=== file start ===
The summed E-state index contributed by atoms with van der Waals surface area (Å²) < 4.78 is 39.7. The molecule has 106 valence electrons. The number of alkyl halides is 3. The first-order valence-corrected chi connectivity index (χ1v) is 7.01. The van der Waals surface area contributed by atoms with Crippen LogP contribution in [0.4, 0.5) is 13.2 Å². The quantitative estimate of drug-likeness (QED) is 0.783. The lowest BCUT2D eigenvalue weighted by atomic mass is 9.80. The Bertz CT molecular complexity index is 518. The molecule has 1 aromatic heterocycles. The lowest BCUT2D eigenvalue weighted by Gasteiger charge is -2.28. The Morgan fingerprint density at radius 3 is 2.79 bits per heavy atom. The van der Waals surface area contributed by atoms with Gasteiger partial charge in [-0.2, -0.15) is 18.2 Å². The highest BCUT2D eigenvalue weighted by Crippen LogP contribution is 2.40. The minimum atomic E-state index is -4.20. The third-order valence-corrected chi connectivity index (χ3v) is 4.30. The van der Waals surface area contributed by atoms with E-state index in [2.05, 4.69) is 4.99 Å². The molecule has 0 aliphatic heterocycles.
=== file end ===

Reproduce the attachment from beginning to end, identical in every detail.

The summed E-state index contributed by atoms with van der Waals surface area (Å²) < 4.78 is 39.7. The molecule has 106 valence electrons. The number of alkyl halides is 3. The first-order valence-corrected chi connectivity index (χ1v) is 7.01. The van der Waals surface area contributed by atoms with Crippen LogP contribution in [0.4, 0.5) is 13.2 Å². The quantitative estimate of drug-likeness (QED) is 0.783. The lowest BCUT2D eigenvalue weighted by atomic mass is 9.80. The Bertz CT molecular complexity index is 518. The molecule has 1 aromatic heterocycles. The lowest BCUT2D eigenvalue weighted by Gasteiger charge is -2.28. The Morgan fingerprint density at radius 3 is 2.79 bits per heavy atom. The van der Waals surface area contributed by atoms with Gasteiger partial charge in [-0.2, -0.15) is 18.2 Å². The highest BCUT2D eigenvalue weighted by Crippen LogP contribution is 2.40. The minimum atomic E-state index is -4.20. The third-order valence-corrected chi connectivity index (χ3v) is 4.30. The van der Waals surface area contributed by atoms with E-state index in [2.05, 4.69) is 4.99 Å². The molecule has 0 aliphatic heterocycles.